United States District Court, W.D. Arkansas, El Dorado Division
BARRY A. BRYANT, U.S. MAGISTRATE JUDGE
Adams (“Plaintiff”) brings this action pursuant
to § 205(g) of Title II of the Social Security Act
(“The Act”), 42 U.S.C. § 405(g) (2006),
seeking judicial review of a final decision of the
Commissioner of the Social Security Administration
(“SSA”) denying his application for Disability
Insurance Benefits (“DIB”) and Supplemental
Security Income (“SSI”) under Titles II and XVI
of the Act. The parties have consented to the jurisdiction of
a magistrate judge to conduct any and all proceedings in this
case, including conducting the trial, ordering the entry of a
final judgment, and conducting all post-judgment proceedings.
ECF No. 7. Pursuant to this authority, the Court
issues this memorandum opinion and orders the entry of a
final judgment in this matter.
application for DIB was filed on June 3, 2010 and for SSI was
filed on February 6, 2013. (Tr. 139, 215, 222). Plaintiff
alleged he was disabled due to bulging disk in neck, high
blood pressure, sleep apnea, screws in left shoulder, and
knee problems. (Tr. 239). Plaintiff alleged an onset date of
September 26, 2008. (Tr. 139). These applications were denied
initially and again upon reconsideration. (Tr. 89-112).
Thereafter, Plaintiff requested an administrative hearing on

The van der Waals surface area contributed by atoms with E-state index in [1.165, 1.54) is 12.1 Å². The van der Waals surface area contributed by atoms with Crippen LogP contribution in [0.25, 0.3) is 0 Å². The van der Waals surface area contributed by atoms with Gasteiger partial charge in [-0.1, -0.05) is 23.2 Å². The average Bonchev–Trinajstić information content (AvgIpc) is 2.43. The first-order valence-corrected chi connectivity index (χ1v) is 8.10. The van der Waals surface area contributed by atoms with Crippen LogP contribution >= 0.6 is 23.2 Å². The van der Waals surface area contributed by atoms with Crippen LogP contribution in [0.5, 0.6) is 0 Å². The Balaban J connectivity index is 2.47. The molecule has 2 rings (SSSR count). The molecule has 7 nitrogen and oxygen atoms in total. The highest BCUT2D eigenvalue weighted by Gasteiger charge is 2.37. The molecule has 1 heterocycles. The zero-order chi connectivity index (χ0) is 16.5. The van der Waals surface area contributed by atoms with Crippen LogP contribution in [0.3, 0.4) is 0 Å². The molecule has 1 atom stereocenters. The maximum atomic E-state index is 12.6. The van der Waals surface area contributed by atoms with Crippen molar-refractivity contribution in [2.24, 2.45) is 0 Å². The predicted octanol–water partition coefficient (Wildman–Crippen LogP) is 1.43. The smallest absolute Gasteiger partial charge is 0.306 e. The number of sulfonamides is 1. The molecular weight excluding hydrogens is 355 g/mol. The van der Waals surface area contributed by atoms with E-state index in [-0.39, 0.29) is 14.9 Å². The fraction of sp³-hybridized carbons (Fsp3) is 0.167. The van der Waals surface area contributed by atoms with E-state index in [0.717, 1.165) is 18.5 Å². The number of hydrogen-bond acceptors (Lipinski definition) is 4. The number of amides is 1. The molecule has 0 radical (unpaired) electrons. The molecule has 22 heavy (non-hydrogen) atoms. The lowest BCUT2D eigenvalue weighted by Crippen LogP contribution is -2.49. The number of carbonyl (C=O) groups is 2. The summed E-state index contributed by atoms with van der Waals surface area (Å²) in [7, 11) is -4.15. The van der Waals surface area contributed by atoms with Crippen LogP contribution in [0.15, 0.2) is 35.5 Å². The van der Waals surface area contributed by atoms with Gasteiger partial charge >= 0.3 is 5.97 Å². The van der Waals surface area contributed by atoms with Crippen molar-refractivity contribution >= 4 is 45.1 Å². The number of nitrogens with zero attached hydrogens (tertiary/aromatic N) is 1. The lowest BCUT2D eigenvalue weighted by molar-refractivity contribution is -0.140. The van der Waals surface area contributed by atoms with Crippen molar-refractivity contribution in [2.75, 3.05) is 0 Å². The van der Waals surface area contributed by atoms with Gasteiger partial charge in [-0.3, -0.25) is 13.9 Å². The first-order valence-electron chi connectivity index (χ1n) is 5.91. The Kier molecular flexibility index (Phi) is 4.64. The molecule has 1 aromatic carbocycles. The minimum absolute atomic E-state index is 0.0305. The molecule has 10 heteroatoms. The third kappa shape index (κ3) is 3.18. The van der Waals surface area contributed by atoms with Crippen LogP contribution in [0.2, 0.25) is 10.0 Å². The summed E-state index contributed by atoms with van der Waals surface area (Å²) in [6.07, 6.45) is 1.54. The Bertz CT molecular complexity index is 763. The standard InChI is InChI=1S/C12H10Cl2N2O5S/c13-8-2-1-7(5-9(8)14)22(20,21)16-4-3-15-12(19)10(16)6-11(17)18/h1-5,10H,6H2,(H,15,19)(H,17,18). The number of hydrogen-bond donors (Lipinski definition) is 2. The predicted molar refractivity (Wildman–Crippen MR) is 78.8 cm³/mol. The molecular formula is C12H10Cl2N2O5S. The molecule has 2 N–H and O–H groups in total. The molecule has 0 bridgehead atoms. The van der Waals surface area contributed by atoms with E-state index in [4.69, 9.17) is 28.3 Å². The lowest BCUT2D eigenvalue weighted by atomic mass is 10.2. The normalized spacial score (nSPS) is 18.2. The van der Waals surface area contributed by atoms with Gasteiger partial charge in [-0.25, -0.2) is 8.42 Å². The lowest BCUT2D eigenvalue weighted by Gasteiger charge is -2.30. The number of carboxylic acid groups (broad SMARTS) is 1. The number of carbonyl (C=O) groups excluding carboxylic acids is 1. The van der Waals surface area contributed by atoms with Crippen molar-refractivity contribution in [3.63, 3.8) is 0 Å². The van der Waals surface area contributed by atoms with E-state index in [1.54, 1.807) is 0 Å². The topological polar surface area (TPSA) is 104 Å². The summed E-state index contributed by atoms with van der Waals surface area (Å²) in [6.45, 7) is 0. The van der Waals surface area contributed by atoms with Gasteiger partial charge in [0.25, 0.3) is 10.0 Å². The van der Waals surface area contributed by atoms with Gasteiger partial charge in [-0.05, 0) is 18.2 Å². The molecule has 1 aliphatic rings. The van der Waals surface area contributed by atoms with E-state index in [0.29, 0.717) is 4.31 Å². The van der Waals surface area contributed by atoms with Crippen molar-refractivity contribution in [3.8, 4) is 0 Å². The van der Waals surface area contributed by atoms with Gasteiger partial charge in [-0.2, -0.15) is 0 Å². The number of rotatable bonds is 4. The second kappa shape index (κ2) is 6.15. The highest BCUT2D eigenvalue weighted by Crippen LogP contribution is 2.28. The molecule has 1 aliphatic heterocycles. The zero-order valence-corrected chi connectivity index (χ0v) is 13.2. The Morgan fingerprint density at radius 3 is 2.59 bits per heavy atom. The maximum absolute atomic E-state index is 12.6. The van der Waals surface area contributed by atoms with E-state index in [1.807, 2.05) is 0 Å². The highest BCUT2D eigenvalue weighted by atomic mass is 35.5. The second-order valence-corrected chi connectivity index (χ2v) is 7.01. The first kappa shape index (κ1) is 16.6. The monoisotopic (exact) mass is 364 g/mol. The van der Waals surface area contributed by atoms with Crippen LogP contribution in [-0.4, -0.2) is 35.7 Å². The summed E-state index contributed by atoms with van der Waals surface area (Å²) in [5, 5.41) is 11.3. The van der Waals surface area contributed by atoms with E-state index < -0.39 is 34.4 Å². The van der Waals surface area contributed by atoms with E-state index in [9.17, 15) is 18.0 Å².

his applications and this hearing request was granted. (Tr.
administrative hearing was held on April 11, 2014. (Tr.
50-88). Plaintiff was present and was represented by counsel,
Mary Thomason, at this hearing. Id. Plaintiff, his
friend Michael Anthony Palmer, and Vocational Expert
(“VE”) Myrtle Johnson, testified at this hearing.
Id. At the time of this hearing, Plaintiff was
forty-seven (47) years old and had a high school education.
December 5, 2014, the ALJ entered a partially favorable
decision finding Plaintiff disabled from January 18, 2012,
through March 27, 2014, but not disabled beginning March 28,
2014. (Tr. 139-154). In this decision, the ALJ determined
Plaintiff met the insured status requirements of the Act
through December 31, 2013. (Tr. 143, Finding 1). The ALJ also
determined Plaintiff had not engaged in Substantial Gainful
Activity (“SGA”) since January 18, 2012. (Tr.
143, Finding 2).
March 28, 2014, the ALJ found Plaintiff's degenerative
disc disease of the cervical spine, osteoarthritis of the
left shoulder, status rotator cuff surgery, and hypertension,
all of which constituted severe impairments within the